Original URL path: http://www.corridor8.co.uk/online/review-tipping-point-cfcca-manchester/ (2016-02-15)
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  • Review: Hy Brasil – Opera North Howard Assembly Room, Leeds | Corridor8 —
    minutes we are taken to a mythical island that comes directly from the inner workings of Watson s mind where he carries us through the depths of it s oceans walks us across it s coast weaves us through it s forests and then lifts us above it s treeline Starting at the waters edge of the island like a natural point of birth and a starting point for life it is understandably easy to lose yourself slightly whilst experiencing this installation Curious sounds from the ocean fill the room sounding both familiar enough to be unquestionably believable and completely foreign at the same time Watson weaves a collage of sounds that surrounds the audience from the mating songs of humpback whales to the crackling of flurrying shrimps From the water we seamlessly emerge onto the beach where the lights progress along with the ambient sounds of the piece pulling us across the coastline Describing this part of the island as a hugely hostile place Watson presents a very diverse array of sounds From scuttling crustaceans to grey seals voicing the choruses of sirens and mermaids the piece quickly progresses into the islands colourful forests This part of the piece heavily draws on Watson s own experiences documenting the Galapogos islands From the cries of monkeys to the noisy mating rituals of giant turtles and the fluttering of exotic birds this part of the installation takes full advantage of the Ambisonic surround sound system which places listeners at the same position as the microphone at the time of recording Concluding the journey above the treeline of the island we are ushered up and away from the mysterious place by tropical tree frogs and manx shearwaters creatures that gather and migrate to the island under the shade of night to nest

    Original URL path: http://www.corridor8.co.uk/online/review-hy-brasil-opera-north-howard-assembly-room-leeds/ (2016-02-15)
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  • Review: The Walking Encyclopaedia – AirSpace Gallery, Stoke-on-Trent | Corridor8 —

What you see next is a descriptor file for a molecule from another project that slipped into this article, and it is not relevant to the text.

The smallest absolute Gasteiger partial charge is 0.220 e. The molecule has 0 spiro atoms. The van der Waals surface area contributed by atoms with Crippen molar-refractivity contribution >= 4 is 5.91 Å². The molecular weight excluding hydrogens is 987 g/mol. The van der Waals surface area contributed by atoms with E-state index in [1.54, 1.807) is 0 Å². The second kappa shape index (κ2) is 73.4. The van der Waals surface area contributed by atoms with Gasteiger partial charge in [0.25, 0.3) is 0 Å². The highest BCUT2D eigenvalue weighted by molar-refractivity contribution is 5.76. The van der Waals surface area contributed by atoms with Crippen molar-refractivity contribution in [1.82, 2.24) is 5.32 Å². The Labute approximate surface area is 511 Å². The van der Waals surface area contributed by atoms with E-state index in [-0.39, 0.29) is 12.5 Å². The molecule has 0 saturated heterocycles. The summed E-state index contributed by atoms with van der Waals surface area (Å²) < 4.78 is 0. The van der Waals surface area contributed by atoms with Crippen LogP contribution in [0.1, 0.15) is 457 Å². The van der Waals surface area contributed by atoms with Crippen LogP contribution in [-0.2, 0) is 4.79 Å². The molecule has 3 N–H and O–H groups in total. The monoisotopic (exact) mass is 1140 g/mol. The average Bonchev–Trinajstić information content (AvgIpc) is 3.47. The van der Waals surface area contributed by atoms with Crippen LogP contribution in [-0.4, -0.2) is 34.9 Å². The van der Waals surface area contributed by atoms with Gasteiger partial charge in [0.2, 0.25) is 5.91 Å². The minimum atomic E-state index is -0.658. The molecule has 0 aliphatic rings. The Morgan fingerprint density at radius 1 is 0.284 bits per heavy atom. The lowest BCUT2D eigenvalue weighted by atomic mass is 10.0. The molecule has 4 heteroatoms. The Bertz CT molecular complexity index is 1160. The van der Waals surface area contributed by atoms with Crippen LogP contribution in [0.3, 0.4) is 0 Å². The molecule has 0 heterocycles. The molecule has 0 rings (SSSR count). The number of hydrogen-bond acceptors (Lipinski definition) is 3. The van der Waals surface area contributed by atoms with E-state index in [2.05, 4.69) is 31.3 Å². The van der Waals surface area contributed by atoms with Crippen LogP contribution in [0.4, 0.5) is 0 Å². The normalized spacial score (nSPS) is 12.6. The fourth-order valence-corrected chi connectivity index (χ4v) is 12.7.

space within a space is a compact busy environment in direct contrast to the great outdoors No space is left unfilled but what treasures there are to behold Walking Home by Bram Thomas Arnold is described by the artist as a work in progress in perpetuity The visitor is invited to take away a copy of a text detailing a walk across the French German border and return it to the artist once it has been edited added to reduced or redacted in any way that seems fit Walk walk walk an archaeology of the familiar and forgotten by Gail Burton Serena Korda and Clare Qualmann touches on just a small part of their wider work but beautifully captures the sensory experiences of a walk and translates it into the written form Observations of the present are woven together with memories of the past both distilled into an elegantly expressed consciousness Paths of Variable Resistance is a solo exhibition by Tim Knowles a noted walking artist who attempts to limit the degree of control he has in his work by introducing unpredictable variables A fine example of this is the striking Waterwalk path of least resistance a large wall drawing which confronts the visitor immediately on entering the gallery It shows the routes of twenty walkers plotted using a combination of GPS technology and artistic flair The participants started from the summit of a hill and headed earthwards as if they were water subjected to the pulls of gravity and the twists and turns of the landscape The result is simple yet strangely evocative It is part line drawing part organic entity part map part travelogue For this writer the highlight of the show was Kielder Forest Walk a looping video installation which in keeping with the ethos of the

    Original URL path: http://www.corridor8.co.uk/online/review-the-walking-encyclopaedia-airspace-gallery-stoke-on-trent/ (2016-02-15)
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web-archive-uk.com, 2017-12-11